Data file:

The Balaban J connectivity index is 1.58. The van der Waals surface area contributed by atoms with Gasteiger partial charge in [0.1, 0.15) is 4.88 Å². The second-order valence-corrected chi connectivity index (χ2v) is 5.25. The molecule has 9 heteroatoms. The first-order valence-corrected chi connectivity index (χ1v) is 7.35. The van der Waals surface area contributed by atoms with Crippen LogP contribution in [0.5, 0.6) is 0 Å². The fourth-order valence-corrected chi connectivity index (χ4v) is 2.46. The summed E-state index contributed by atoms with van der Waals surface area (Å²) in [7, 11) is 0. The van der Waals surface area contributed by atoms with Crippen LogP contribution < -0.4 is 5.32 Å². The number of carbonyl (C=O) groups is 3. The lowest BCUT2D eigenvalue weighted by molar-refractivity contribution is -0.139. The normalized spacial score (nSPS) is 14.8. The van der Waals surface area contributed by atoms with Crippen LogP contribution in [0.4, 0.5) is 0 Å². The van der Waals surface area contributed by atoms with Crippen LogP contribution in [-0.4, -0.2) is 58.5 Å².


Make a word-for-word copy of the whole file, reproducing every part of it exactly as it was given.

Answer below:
The Balaban J connectivity index is 1.58. The van der Waals surface area contributed by atoms with Gasteiger partial charge in [0.1, 0.15) is 4.88 Å². The second-order valence-corrected chi connectivity index (χ2v) is 5.25. The molecule has 9 heteroatoms. The first-order valence-corrected chi connectivity index (χ1v) is 7.35. The van der Waals surface area contributed by atoms with Crippen LogP contribution in [0.5, 0.6) is 0 Å². The fourth-order valence-corrected chi connectivity index (χ4v) is 2.46. The summed E-state index contributed by atoms with van der Waals surface area (Å²) in [7, 11) is 0. The van der Waals surface area contributed by atoms with Crippen LogP contribution < -0.4 is 5.32 Å². The number of carbonyl (C=O) groups is 3. The lowest BCUT2D eigenvalue weighted by molar-refractivity contribution is -0.139. The normalized spacial score (nSPS) is 14.8. The van der Waals surface area contributed by atoms with Crippen LogP contribution in [0.4, 0.5) is 0 Å². The van der Waals surface area contributed by atoms with Crippen LogP contribution in [-0.4, -0.2) is 58.5 Å².